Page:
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How does Poland welcome Spring? Posted by on Mar 20, 2017 in Calendar, customs, Kids, Nature, weather

In every culture, where the winter is long, dark and cold, people have made a great effort to ensure that spring arrives on time; they search for signs in nature to confirm that the long awaited spring is just around the corner. In Poland , one of these signs is the return of the storks from warm climates. These birds are a sign that nature is awakening to life after a long winter. Along with the arrival of the storks, people start to prepare for what is called “the drowning of Marzanna” (topienie Marzanny).

Stork’s nest next to my parents house

Marzanna is a straw figure representing death, winter, disease and, in general, all evil. The figure is braided from straw into the shape of a human, and dressed in a traditional local women’s clothing. Then Marzanna is set on fire and thrown into a river or pond. Meant to bring about the change of the seasons, from winter to spring, this custom was known all over Europe . Its roots undoubtedly date back to the ancient, pre-Christian sacrificial rites of pagans. As a pagan ritual, the Polish Poznań bishops’ Synod of 1420 attempted to condemn the drowning of Marzanna and fought to end this custom. The battle was clearly lost and till this day the drowning of Marzanna is part of Polish culture. Though the traditional elements of the ritual remain unchanged the participants differ from those of the medieval period. Since the 19 th century, topienie Marzanny is primarily a ritual game played by children and teenagers.

Celebrated on March 21 st, the first day of spring, it has taken on the form of a spring festival celebrated all over Poland primarily by school children. In the late 1970’s high school students started skipping school on that day. Though truancy was strictly forbidden, year after year on March 2 st, more and more high school students would roam the streets of big cities. Finally, this became a real problem for the Department of Education. In the late 1990’s, before the problem spun out of control, officials in the Department of Education gave up. They officially named the first day of spring Truant’s Day (Dzień Wagarowicza). There are no regular classes on March 21 st. Instead, special school activities are organized. Students wear masks, funny costumes, and generally take liberty to do what they want.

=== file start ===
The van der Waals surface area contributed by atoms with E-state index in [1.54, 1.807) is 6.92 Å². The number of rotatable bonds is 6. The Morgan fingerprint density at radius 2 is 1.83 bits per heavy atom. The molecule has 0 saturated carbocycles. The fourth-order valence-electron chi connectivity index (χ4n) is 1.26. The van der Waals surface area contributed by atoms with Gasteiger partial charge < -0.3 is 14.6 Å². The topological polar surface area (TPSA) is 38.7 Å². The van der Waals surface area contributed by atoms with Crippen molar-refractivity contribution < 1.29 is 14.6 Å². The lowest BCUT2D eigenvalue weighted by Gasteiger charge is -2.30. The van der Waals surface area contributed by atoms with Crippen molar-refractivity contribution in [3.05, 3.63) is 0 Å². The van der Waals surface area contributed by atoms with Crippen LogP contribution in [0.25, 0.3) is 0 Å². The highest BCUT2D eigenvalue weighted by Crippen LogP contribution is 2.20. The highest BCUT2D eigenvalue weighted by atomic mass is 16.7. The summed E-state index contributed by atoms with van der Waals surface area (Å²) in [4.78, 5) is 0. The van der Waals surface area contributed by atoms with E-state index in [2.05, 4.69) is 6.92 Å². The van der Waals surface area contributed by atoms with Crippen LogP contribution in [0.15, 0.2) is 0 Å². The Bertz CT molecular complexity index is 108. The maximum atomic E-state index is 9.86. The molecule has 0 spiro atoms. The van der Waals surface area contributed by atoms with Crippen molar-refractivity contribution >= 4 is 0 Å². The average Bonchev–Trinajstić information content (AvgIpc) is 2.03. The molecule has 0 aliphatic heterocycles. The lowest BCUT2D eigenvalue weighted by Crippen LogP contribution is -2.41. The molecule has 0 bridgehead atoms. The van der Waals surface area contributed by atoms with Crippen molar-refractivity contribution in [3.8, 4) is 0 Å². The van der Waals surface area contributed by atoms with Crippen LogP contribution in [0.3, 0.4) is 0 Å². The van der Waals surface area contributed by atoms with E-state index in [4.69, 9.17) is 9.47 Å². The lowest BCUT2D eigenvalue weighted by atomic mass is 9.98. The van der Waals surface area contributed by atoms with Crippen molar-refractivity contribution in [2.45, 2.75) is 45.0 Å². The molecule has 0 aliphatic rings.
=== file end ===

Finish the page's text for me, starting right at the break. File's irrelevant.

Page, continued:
I found couple great poems about Marzanna and translated them for you:) Enjoy!

Marzanna, W. Chotomska

Ruszamy gromadą, wesołym pochodem

niesiemy marzannę, nad zieloną wodę.

We move as group, happy procession

We carry Marzanna, over green water.

Zgiń, przepadnij zimo i nie wracaj do nas.

Na przyjęcie wiosny otwórzmy ramiona.

Die, get lost and do not come back to us.

Let’s open our arms for spring.

Płyń sobie Marzanno szumiącym potokiem.

Na morze  szerokie, na morze głębokie.

Swim Marzanna with the raging stream.

To the wide sea, to the deep sea.

A teraz, gdy zima poszła już daleko

Zatańcz z nami wiosno nad zieloną rzeką.

And now that winter has gone far

Dance with us spring over the green river.

“Pożegnanie zimy” E. Romaniec – Zawadzka

Ostatnie wzgórki śniegu

już znikają na łące.

Cała ziemia paruje,

i wyżej świeci słońce.

Last snow hills

Already disappearing in the meadow.

The whole earth evaporates,

And the sun shines brighter.

Bałwanek na podwórku

już się zamienia w wodę,

a wierzby wokół domu

puszczają pędy młode.

Snowman in the yard

It is already turning into water,

And willows around the house

They start blooming.

Lecz wiosna nie przychodzi

choć ciągle o niej śnimy,

bo boi się Marzanny

złej wróżki śnieżnej zimy.

But spring does not come

Although we still dream about her,

Because she is afraid of Marzanna

Bad fortune snow winter

Nie zakwitną pierwiosnki,

nie zazielenią się zboża,

dopóki zła Marzanna

nie odpłynie do morza.

No primrose will blossom,

Wheat will not get green,

Until evil Marzanna

Will not go to sea.

Niechaj wiosna przybywa,

a zima szybko znika.

Zrobimy dziś Marzannę

ze słomy i z patyka.

May the spring come,

And winter quickly disappears.

We will make Marzanna today

With straw and a stick.

Śpiewając pieśń o wiośnie,

spotkamy się nad rzeczką,

wrzucimy w nią Marzannę

niech płynie hen daleko.

Singing a song about a spring,

We will meet at the river,

We will put Marzanna in it

Let her flow far away.

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About the Author: Kasia

My name is Kasia Scontsas. I grew near Lublin, Poland and moved to Warsaw to study International Business. I have passion for languages: any languages! Currently I live in New Hampshire. I enjoy skiing, kayaking, biking and paddle boarding. My husband speaks a little Polish, but our daughters are fluent in it! I wanted to make sure that they can communicate with their Polish relatives in our native language. Teaching them Polish since they were born was the best thing I could have given them! I have been writing about learning Polish language and culture for Transparent Language’s Polish Blog since 2010.